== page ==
The period during which Bismarck had the greatest of his run-ins with Fortune was the decade spanning from his accession as Minister-President of Prussia in 1862 to the unification of Germany at Versailles in 1871. During this time, Bismarck was the indispensable man he always claimed to be, leading some historians to argue that the events preceding the creation of the German Reich would not have led to that outcome were it not for the actions of the Junker statesman. But it was not only Bismarck’s actions that led to the successes of this era, it was also his reaction to the circumstances presented by chance; historian Katharine Lerman states, in relation to this period, that “the role of contingency and opportunity as well as the reactions and mistakes of his opponents must all be seen as significant in determining specific outcomes.” The first issue with which Bismarck dealt in his time as Minister-President was the one that got him appointed to that position: the funding and composition of the Army. True to his word to the King, Bismarck refused parliamentary intervention into the dispute and proceeded – unconstitutionally – to ignore that body for the next four years with respect to budgetary questions. He knew that to do this for too long was to tempt fate, but Bismarck saw a way to win the plaudits and support of his countrymen through “a vigorous national policy.”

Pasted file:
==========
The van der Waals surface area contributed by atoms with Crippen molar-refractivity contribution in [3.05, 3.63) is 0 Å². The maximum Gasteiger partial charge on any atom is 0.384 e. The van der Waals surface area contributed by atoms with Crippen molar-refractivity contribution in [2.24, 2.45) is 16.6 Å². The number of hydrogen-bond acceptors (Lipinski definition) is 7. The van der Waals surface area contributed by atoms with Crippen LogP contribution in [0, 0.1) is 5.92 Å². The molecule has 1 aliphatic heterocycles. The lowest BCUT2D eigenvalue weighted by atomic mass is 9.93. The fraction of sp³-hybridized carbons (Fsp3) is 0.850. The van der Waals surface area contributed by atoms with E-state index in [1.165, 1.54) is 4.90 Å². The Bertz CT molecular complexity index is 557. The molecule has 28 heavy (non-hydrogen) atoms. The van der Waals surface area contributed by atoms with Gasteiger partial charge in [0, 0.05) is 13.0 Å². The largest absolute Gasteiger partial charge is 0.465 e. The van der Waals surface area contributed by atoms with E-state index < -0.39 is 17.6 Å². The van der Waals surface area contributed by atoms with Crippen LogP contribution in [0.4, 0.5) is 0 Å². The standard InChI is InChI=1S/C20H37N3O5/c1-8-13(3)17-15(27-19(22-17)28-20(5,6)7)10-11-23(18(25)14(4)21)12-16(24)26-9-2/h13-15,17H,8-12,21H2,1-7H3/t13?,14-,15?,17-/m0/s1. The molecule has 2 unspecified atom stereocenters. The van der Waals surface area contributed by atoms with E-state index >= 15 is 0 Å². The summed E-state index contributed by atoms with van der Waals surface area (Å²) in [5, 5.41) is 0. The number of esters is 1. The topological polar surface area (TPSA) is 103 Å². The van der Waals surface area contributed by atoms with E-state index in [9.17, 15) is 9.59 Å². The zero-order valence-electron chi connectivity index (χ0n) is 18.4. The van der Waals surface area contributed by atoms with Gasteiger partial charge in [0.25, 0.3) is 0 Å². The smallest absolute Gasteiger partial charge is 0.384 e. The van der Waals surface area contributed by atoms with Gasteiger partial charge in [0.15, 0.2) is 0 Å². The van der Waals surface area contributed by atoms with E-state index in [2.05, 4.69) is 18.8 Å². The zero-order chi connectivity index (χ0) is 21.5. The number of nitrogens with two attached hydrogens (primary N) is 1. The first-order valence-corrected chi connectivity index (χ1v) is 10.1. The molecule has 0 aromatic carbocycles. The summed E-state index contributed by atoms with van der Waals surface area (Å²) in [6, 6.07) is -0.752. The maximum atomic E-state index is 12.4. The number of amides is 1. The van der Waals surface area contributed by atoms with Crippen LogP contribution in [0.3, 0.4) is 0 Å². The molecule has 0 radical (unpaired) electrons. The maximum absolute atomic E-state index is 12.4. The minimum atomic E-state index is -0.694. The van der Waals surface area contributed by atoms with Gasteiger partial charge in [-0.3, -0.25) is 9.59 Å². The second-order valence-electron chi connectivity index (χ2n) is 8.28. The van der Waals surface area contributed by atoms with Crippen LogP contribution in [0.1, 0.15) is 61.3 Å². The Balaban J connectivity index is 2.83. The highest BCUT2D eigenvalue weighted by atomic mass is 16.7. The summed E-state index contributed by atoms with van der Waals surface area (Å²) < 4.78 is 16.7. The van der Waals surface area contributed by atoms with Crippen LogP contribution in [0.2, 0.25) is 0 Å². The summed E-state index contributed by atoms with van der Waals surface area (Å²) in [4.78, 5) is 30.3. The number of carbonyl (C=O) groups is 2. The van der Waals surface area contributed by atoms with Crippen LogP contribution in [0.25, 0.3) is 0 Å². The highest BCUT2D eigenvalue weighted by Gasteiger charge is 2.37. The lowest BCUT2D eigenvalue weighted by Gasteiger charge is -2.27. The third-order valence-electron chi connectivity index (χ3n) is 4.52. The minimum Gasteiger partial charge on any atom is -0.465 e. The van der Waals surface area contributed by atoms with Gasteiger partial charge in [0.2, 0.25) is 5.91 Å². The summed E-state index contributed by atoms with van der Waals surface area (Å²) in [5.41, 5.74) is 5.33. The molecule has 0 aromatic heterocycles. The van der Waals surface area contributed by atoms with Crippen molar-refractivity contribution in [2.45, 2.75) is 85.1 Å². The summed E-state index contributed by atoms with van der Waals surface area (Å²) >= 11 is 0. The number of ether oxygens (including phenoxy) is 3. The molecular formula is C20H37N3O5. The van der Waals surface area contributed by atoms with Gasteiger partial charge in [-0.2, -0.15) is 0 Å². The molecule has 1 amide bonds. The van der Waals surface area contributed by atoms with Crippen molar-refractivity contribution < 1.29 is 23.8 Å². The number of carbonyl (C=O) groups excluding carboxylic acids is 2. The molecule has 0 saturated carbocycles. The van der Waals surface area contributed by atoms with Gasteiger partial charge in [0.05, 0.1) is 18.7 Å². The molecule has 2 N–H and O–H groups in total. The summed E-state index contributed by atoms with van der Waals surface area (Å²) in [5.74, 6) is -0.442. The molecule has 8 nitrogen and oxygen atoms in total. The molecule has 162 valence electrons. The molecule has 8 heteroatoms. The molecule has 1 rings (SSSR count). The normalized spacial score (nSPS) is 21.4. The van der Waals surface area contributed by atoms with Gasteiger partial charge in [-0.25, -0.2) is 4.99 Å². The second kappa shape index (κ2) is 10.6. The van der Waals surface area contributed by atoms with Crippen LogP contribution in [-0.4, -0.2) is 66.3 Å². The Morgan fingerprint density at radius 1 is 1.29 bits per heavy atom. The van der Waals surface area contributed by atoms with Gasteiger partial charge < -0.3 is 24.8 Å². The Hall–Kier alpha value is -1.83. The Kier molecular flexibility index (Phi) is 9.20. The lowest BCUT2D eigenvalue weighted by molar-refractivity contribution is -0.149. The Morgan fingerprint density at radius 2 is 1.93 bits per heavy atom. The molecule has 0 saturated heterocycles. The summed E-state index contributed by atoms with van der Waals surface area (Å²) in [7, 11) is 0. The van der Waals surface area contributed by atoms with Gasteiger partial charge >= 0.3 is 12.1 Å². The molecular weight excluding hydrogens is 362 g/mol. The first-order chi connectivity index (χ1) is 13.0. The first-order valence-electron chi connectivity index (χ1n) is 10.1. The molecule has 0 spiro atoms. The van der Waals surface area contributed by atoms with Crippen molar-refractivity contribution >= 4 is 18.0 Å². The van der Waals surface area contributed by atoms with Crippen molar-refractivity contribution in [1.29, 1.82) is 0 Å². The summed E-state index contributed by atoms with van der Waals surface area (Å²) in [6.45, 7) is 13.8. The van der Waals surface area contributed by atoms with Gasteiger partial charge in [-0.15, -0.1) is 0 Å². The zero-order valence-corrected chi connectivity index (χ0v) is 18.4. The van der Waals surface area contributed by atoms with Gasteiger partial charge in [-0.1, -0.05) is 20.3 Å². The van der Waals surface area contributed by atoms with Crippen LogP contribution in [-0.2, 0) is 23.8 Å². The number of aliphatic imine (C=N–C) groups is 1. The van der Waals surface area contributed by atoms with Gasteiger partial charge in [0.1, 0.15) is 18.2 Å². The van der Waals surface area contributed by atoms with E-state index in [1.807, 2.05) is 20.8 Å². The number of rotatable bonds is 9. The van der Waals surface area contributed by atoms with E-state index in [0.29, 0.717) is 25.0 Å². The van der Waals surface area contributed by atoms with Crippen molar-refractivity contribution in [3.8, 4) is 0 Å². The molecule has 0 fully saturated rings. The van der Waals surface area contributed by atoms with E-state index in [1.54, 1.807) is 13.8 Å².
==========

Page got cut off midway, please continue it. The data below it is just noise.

His first attempt at this sort of strong foreign policy was almost an abject failure, but luck was on Bismarck’s side. In 1863, Polish subjects of the Russian Tsar revolted and killed a high-ranking Russian official, compelling the Tsar to crush Polish dissent; this controversial move drew the ire of the French and British, who saw themselves as protectors of the small ‘nations’ of Europe, and threatened a full-scale European war. Bismarck aligned himself with Russia, hoping to drive a wedge between St. Petersburg and Paris to disrupt what he saw as a potentially destructive alliance against Prussian interests, but this backfired and isolated Prussia from the other European powers. Still, somehow, Bismarck came out of this unscathed; Russia’s actions over the next year in quashing the Poles brought the continent’s approbation back onto her, Austria alienated Russia by once again opposing her in a war, and France submarined what could have been an alliance with the Tsar. Not only was Prussia not harmed by this potential disaster, it was helped – Prussian neutrality in the Polish affair led the Russians to “henceforth repay in kind,” by remaining neutral in Prussia’s wars through 1871. In the words of Edward Crankshaw, “To his powers of persuasion and deception, to his immense self-confidence and force of character, to his iron fist, Bismarck now added the supreme quality of luck: he was one of the elect for whom the gods labour by turning their defeats into victories, their errors into master-strokes.” Each one of the three wars which unified Germany under Prussian leadership would reflect this Providential streak that Bismarck exhibited.